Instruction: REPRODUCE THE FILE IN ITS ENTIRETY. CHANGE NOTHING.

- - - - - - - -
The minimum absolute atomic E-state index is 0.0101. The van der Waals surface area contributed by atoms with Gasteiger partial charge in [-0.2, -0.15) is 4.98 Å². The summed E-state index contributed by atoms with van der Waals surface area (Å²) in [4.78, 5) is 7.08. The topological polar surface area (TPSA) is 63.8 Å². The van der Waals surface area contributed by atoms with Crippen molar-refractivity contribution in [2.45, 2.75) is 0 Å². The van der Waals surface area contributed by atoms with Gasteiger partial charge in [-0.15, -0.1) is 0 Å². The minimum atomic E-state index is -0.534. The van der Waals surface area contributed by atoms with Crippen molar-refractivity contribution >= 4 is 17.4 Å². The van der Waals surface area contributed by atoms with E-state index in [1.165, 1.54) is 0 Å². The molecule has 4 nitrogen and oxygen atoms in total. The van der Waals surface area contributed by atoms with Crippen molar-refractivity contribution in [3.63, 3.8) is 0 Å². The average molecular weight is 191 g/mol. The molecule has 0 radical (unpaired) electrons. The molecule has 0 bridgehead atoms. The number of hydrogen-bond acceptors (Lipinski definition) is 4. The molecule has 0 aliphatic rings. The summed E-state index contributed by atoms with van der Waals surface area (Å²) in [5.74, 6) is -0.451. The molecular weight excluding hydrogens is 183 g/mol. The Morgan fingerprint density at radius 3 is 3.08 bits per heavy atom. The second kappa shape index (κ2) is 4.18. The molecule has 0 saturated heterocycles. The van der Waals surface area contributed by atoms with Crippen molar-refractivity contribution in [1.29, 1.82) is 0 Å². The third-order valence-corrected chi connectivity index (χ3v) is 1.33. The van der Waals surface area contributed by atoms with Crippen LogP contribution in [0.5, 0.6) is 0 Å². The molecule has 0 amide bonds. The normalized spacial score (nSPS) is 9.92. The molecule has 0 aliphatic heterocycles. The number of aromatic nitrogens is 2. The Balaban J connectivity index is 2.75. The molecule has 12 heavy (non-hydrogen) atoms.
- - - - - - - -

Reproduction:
The minimum absolute atomic E-state index is 0.0101. The van der Waals surface area contributed by atoms with Gasteiger partial charge in [-0.2, -0.15) is 4.98 Å². The summed E-state index contributed by atoms with van der Waals surface area (Å²) in [4.78, 5) is 7.08. The topological polar surface area (TPSA) is 63.8 Å². The van der Waals surface area contributed by atoms with Crippen molar-refractivity contribution in [2.45, 2.75) is 0 Å². The van der Waals surface area contributed by atoms with Gasteiger partial charge in [-0.15, -0.1) is 0 Å². The minimum atomic E-state index is -0.534. The van der Waals surface area contributed by atoms with Crippen molar-refractivity contribution >= 4 is 17.4 Å². The van der Waals surface area contributed by atoms with E-state index in [1.165, 1.54) is 0 Å². The molecule has 4 nitrogen and oxygen atoms in total. The van der Waals surface area contributed by atoms with Crippen molar-refractivity contribution in [3.63, 3.8) is 0 Å². The average molecular weight is 191 g/mol. The molecule has 0 radical (unpaired) electrons. The molecule has 0 bridgehead atoms. The number of hydrogen-bond acceptors (Lipinski definition) is 4. The molecule has 0 aliphatic rings. The summed E-state index contributed by atoms with van der Waals surface area (Å²) in [5.74, 6) is -0.451. The molecular weight excluding hydrogens is 183 g/mol. The Morgan fingerprint density at radius 3 is 3.08 bits per heavy atom. The second kappa shape index (κ2) is 4.18. The molecule has 0 saturated heterocycles. The van der Waals surface area contributed by atoms with Crippen molar-refractivity contribution in [1.29, 1.82) is 0 Å². The third-order valence-corrected chi connectivity index (χ3v) is 1.33. The van der Waals surface area contributed by atoms with Crippen LogP contribution in [0.5, 0.6) is 0 Å². The molecule has 0 amide bonds. The normalized spacial score (nSPS) is 9.92. The molecule has 0 aliphatic heterocycles. The number of aromatic nitrogens is 2. The Balaban J connectivity index is 2.75. The molecule has 12 heavy (non-hydrogen) atoms.